Artists Julie Read, left, and Lucie Duclos, right, along with Port Townsend School of the Arts program and operations manager Holly Green stand in front of the community Day of the Dead altar at the school in Fort Worden. (Cydney McFarland/Peninsula Daily News)

Artists Julie Read, left, and Lucie Duclos, right, along with Port Townsend School of the Arts program and operations manager Holly Green stand in front of the community Day of the Dead altar at the school in Fort Worden. (Cydney McFarland/Peninsula Daily News)

Port Townsend School of the Arts sets up Day of the Dead altar for community

The public is invited to decorate it in honor of the Day of the Dead, which is celebrated in November.

PORT TOWNSEND — The Port Townsend School of the Arts has created an altar for the community to decorate in honor of Dia de los Muertos, or the “Day of the Dead,” which is celebrated in November.

Community members are encouraged to visit between 9 a.m. and 4 p.m. on weekdays until Nov. 2, when there will be a Day of the Dead party at the school’s space in Building 306 at Fort Worden State Park from 6 p.m. to 8 p.m.

“Our hope is that community members will come out and bring their mementos and offerings,” said Julie Read, one of the artists who helped create the altar.

Day of the Dead is a Mexican holiday, and traditionally, families build an altar to honor family members who have died. Photos are placed on the altar and offerings of food and gifts are made.

The altar itself is placed on a table in the front of the school and was decorated by Read and local artists Lucie Duclos, Loran Scruggs and Nhatt Nichols.

The multi-tiered altar has space for community members to leave photos, small trinkets and notes in honor of dead loved ones.

Read said she — along with Holly Green, program and operations manager for the Port Townsend School of the Arts (PTSA) — had discussed a Day of the Dead celebration months ago and came up with the idea of a community altar.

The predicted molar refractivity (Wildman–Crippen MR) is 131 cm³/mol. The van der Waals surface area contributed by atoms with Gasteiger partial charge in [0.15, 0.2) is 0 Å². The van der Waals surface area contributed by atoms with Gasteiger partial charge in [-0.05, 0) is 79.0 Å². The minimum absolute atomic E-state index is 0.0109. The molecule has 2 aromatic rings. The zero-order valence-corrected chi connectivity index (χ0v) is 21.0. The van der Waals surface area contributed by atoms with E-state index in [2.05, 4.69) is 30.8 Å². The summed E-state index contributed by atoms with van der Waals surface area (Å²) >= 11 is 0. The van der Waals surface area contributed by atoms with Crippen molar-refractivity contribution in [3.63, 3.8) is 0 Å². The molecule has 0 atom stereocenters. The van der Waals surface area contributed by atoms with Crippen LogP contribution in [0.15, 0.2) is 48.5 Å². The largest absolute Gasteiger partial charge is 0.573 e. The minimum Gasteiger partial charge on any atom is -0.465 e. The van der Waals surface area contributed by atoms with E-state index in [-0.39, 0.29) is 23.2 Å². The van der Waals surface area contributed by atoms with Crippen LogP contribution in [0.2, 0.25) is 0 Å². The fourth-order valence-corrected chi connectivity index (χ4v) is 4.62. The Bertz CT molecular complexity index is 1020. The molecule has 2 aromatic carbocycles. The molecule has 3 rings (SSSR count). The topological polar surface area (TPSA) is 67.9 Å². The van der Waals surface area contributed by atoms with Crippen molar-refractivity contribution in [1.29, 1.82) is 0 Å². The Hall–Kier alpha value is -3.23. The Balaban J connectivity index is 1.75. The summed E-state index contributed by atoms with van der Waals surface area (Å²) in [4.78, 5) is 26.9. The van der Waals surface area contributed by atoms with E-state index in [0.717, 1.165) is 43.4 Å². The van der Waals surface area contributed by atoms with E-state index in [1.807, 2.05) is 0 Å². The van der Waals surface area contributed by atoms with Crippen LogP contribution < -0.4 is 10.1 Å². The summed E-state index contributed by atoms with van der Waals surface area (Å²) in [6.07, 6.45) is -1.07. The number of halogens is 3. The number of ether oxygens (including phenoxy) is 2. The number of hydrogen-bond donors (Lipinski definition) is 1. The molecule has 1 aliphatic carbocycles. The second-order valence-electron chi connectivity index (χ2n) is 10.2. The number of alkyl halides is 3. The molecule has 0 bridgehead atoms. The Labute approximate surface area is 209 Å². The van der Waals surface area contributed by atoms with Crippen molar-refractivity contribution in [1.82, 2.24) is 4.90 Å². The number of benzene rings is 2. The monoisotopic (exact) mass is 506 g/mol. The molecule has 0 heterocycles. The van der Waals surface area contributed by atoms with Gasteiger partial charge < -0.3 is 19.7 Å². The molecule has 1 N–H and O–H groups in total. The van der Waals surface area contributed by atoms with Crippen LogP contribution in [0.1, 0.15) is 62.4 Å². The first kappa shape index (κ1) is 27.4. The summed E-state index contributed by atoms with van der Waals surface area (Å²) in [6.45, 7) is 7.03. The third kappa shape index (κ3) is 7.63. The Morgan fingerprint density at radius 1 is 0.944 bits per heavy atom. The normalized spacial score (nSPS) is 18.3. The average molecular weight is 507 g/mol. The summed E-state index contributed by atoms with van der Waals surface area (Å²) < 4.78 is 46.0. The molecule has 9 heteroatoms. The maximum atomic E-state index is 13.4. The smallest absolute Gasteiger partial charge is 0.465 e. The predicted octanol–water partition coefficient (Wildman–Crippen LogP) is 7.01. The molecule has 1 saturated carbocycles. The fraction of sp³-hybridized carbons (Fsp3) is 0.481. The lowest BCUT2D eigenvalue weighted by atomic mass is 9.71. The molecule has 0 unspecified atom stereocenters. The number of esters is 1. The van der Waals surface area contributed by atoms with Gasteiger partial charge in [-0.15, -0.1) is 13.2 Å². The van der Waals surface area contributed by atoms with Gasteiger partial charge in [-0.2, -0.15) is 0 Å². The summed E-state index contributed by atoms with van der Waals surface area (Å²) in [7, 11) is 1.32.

“I grew up in the [San Francisco] Bay Area, and it [Day of the Dead] was a big influence for me and my kids,” said Green. “It’s a great way to make death not as scary and it’s a great way to remember loved ones.”

The PTSA has opened the altar to the community to honor anyone they have loved and lost, including pets. Green said they’ve had many of the school’s students drop off photos and other offerings since they set up the altar at the beginning of the month.

“It’s just nice to see community members come in,” said Green. “You get to hear the stories of people and the stories behind these mementos.”

Traditionally, Day of the Dead celebrations end with a procession to the graveyard where family members bring their offerings to the graves of their loved ones. At PTSA, however, they will be throwing a free community party Nov. 2 complete with tacos and Mexican hot chocolate and possibly traditional music.

“It’s kind of nice to think about all these spirits are being invited to the same place at the same time,” said Read. “It’s kind of nice that we’re all just throwing a big party for them, to honor them.”

For those looking to create something special for their altar offering, Scruggs will host a two-day tin plaques workshop Oct. 29-30 for $120. Scruggs’ work can be seen on the far side of the altar and shows two tin skeletons among tin flowers on a black background.

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Jefferson County Editor/Reporter Cydney McFarland can be reached at 360-385-2335, ext. 55052, or at cmcfarland@peninsuladailynews.com.

The altar is already decorated with photos and mementos from community members, but Port Townsend School of the Arts staff is hoping for more community members to come in to honor their loved ones. (Cydney McFarland/Peninsula Daily News)

The altar is already decorated with photos and mementos from community members, but Port Townsend School of the Arts staff is hoping for more community members to come in to honor their loved ones. (Cydney McFarland/Peninsula Daily News)

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